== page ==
Mystery Egypt sarcophagus found not to house Alexander the Great’s remains

Mostafa Wazir, Secretary General of the Supreme Council of Antiquities, inspects the site of the newly discovered giant black sarcophagus in Sidi Gaber district of Alexandria, Egypt July 19, 2018 in this handout photo courtesy of the Ministry of Antiquities. (REUTERS)
Updated 20 July 2018
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Mystery Egypt sarcophagus found not to house Alexander the Great’s remains

  • The unmarked tomb in Alexandria did not likely belong to any other notable ruler in the Ptolemaic period (332 BC-30 BC) associated with Alexander the Great, or the subsequent Roman era
  • The location of the remains of Alexander the Great, who died in 323 BC in Babylon, remains a mystery

ALEXANDRIA, Egypt: Egyptian archaeologists on Thursday dashed local hopes that a newly discovered ancient sarcophagus might contain the remains of Alexander the Great, finding instead the mummies of what appeared to be a family of three.
Workmen inadvertently unearthed the approximately 2,000-year-old black granite sealed sarcophagus this month during the construction of an apartment building in the historic Mediterranean port city of Alexandria.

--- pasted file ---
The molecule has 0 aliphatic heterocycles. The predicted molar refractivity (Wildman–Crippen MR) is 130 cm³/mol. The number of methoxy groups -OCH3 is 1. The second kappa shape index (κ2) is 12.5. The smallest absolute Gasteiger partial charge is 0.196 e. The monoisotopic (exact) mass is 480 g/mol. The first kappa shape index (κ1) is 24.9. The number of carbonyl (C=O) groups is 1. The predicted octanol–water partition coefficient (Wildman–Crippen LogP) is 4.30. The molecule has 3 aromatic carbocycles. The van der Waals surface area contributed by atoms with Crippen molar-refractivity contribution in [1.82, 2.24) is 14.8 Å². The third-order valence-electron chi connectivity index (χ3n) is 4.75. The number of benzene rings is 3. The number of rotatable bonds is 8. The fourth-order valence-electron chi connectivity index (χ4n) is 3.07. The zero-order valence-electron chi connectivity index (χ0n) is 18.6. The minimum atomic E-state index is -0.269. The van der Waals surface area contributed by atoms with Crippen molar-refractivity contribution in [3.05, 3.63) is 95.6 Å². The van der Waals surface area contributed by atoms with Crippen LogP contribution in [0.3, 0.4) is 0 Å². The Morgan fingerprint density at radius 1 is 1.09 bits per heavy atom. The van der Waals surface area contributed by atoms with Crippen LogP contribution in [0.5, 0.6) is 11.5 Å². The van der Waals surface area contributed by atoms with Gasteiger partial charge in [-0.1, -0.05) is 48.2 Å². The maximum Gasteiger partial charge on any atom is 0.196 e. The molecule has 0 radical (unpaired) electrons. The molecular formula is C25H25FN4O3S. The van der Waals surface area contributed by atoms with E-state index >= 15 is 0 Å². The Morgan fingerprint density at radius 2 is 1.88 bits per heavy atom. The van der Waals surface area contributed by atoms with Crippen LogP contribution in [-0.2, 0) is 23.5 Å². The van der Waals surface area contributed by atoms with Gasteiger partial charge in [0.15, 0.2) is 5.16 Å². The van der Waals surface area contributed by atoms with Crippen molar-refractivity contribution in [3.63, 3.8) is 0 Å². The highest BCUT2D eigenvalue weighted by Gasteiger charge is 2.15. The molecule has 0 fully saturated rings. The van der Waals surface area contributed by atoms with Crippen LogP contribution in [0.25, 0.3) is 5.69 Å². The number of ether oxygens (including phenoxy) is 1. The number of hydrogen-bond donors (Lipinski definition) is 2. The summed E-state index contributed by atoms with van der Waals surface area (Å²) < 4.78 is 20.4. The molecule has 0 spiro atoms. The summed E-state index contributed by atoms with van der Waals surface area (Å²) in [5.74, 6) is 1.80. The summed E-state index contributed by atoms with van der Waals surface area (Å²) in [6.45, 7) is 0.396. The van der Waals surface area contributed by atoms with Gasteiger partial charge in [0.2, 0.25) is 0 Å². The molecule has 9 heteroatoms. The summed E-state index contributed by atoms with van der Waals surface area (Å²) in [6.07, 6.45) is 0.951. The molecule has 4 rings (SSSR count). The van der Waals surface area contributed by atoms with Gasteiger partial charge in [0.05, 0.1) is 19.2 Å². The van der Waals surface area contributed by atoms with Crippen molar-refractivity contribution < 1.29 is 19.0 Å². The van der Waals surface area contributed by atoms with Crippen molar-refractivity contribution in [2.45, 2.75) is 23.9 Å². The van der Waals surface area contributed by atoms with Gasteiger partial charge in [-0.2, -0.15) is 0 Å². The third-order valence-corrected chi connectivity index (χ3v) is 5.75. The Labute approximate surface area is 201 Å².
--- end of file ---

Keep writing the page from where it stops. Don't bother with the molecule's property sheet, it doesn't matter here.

The 30-ton coffin is the largest yet found in Alexandria, prompting a swirl of theories in local and international media that it may be the resting place of the ancient Greek ruler who in 331 BC founded the city that still bears his name.
Egypt’s antiquities ministry had vigorously dismissed the chances of finding Alexander’s remains inside the 30-ton sarcophagus and on Thursday its skepticism was vindicated.
“We found the bones of three people, in what looks like a family burial... Unfortunately the mummies inside were not in the best condition and only the bones remain,” Mostafa Waziri, secretary-general of the Supreme Council of Antiquities, told reporters at the site.
Waziri said some of the remains had disintegrated because sewage water from a nearby building had leaked into the sarcophagus through a small crack in one of the sides.
The location of the remains of Alexander the Great, who died in 323 BC in Babylon, remains a mystery.
The sarcophagus in Alexandria is the latest of a series of interesting archaeological finds this year in Egypt that include a 4,400-year-old tomb in Giza and an ancient necropolis in Minya, south of Cairo.
The unmarked tomb in Alexandria did not likely belong to any other notable ruler in the Ptolemaic period (332 BC-30 BC) associated with Alexander the Great, or the subsequent Roman era, Waziri said.
The prospect of opening the long-sealed sarcophagus had stirred fears in Egyptian media that it could unleash a 1,000-year curse.
“We’ve opened it and, thank God, the world has not fallen into darkness, said Waziri.
“I was the first to put my whole head inside the sarcophagus... and here I stand before you ... I am fine.”